22. Meet needs customers don’t even express.

  23. Seek out customer contact. Don’t walk with your head down and don’t try to look busy so that customers won’t “bother” you. Hold your head up, make eye contact, and seek out customers.

  24. Get on the same page with customers by saying something like, “I can see your point on that.”

  25. Help customers right on social media, using Direct Messages, and don’t just tell customers to call your toll-free number.

  26. Don’t over talk customers or interrupt them.

  27. Respond right away, even when you don’t have the answer. Always keep customers in the loop.

  28. Look for ways to make doing business with you easier. Try to come up with at least five ways to make the experience easier for your customers.

  29. Teach your employees how to defuse anger and create calm.

  30. Talk to your customers over social media.

  31. Record how-to videos and upload to YouTube and your website.

  32. Give employees constructive feedback on their service interactions.

  33. Serve your customers over chat.

  34. Give your employees praise for exceptional customer interactions.

  35. Instill a culture that realizes the issue isn’t usually the issue. The way the issue is handled usually becomes the real problem.

  36. Coach your employees always to be friendly and engaging.

  37. Stop saying the word “unfortunately.”

  38. Make customers feel smart and good, even if they ask questions your employees think are dumb.

  39. Stop saying, “There’s nothing I can do.”

  40. Instead of telling customers they are wrong, say something like, “I thought otherwise, but let’s take a look.”

  41. Provide quality assurance monitoring of all interactions, giving feedback to employees.

  42. Use QR codes on your packaging to give customers quick access to things like FAQ, ingredient lists, or how-to videos.

  43. Predetermine quick solutions for the top 20 issues your employees regularly encounter.

  44. Provide employees with refresher training annually.

  45. Don’t hide your toll-free number.

  46. Get rid of scripts and let your employees be themselves. Give your people talking points instead.

  47. Don’t try to prove customers wrong. You’re a customer service professional, not a prosecutor.

  48. Be specific with next steps. Instead of, “Someone from our Claims Department will get back with you,” try, “Our Claims Department will reach out to you by email within 3-5 business days.”

  49. Teach your employees how to convey empathy.

  50. Don’t argue with customers over small stuff.

  51. Stop saying “Sir” or “Ma’am” when you have the customer’s name.

  52. Be open to questions from customers – without a hint of annoyance or rush.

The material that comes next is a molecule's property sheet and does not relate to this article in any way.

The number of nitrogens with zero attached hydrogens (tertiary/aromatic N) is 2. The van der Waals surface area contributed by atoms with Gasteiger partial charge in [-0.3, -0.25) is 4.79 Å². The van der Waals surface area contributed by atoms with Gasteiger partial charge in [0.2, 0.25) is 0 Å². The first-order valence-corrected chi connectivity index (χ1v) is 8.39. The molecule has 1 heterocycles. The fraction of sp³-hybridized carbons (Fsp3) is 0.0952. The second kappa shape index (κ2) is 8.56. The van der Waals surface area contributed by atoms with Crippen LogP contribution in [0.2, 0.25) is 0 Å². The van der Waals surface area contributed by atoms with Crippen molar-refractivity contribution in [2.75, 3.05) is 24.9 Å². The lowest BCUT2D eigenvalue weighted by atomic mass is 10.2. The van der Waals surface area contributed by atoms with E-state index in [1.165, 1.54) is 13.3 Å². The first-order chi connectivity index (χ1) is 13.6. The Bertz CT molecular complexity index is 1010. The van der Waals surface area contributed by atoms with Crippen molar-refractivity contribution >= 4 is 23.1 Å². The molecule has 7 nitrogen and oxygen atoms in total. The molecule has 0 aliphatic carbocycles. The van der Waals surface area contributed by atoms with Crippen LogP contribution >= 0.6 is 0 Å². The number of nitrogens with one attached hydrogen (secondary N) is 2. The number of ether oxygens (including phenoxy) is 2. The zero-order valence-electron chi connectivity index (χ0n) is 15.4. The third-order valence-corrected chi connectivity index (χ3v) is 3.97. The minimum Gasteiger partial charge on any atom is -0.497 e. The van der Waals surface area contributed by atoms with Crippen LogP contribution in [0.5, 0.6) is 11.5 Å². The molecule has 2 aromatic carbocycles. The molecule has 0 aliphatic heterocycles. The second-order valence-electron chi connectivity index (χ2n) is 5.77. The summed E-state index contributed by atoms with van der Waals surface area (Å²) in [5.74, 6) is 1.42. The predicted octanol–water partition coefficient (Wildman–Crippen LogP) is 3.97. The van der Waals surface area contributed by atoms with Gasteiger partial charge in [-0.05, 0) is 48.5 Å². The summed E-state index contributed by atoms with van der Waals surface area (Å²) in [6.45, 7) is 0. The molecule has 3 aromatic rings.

53. Stop saying, “If you don’t calm down, I can’t help you.” This works better, “I want to help you, yet the language is getting in the way. If it stops, we can continue.”

  54. Update your FAQ regularly.

  55. Listen to a random sample of your calls (or your employees’ calls) and improve the things that make you cringe.

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Let Me Teach You How to Deliver Bad News to a Customer

My course, “Delivering Bad News to a Customer” for Lynda.com and LinkedIn Learning is now live! If you struggle with how to deliver bad news to customers, you’ll want to take this class.

Here’s a description of the course:

Customer service is about providing the best experience to a customer—yet, a lot of the time customer service reps find that their hands are tied and that what the customer wants is not something the rep can deliver. How can CSRs work to keep the relationship with the company strong and intact? This course outlines a simple four-step approach that can be used in a variety of customer service settings. Learn about communication styles, methods, and approaches that can be applied to challenging situations like delivering bad news, handling concerns, and more.

Topics Include:

  • Communicating clearly
  • Acknowledging the customer’s concerns
  • Being open to additional questions
  • Offering alternatives
  • Reviewing customer service policies
  • Communicating on the phone or via email
  • Interacting with customers in person

Duration: 48m 13s

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Watch Delivering Bad News to a Customer on LinkedIn and on Lynda.com Or, bring this training to your company.

 

The 3 Mistakes You Can’t Afford to Make with Customer Support

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My website was down for 37 hours this week. Not only was the website down, but we couldn’t send or receive emails. The outage happened because something went wrong in a scheduled site upgrade on Sunday night. My hosting company was to perform a simple process that I thought would take a few minutes.

I reached out to my hosting company more than a dozen times during the 2-day outage, desperately trying to get the issue resolved and to check the status of the problem. In my multiple interactions with the company, they made three critical mistakes in the customer support experience. These are the same three mistakes you can’t afford to make with your customer support experience. Continue reading “The 3 Mistakes You Can’t Afford to Make with Customer Support”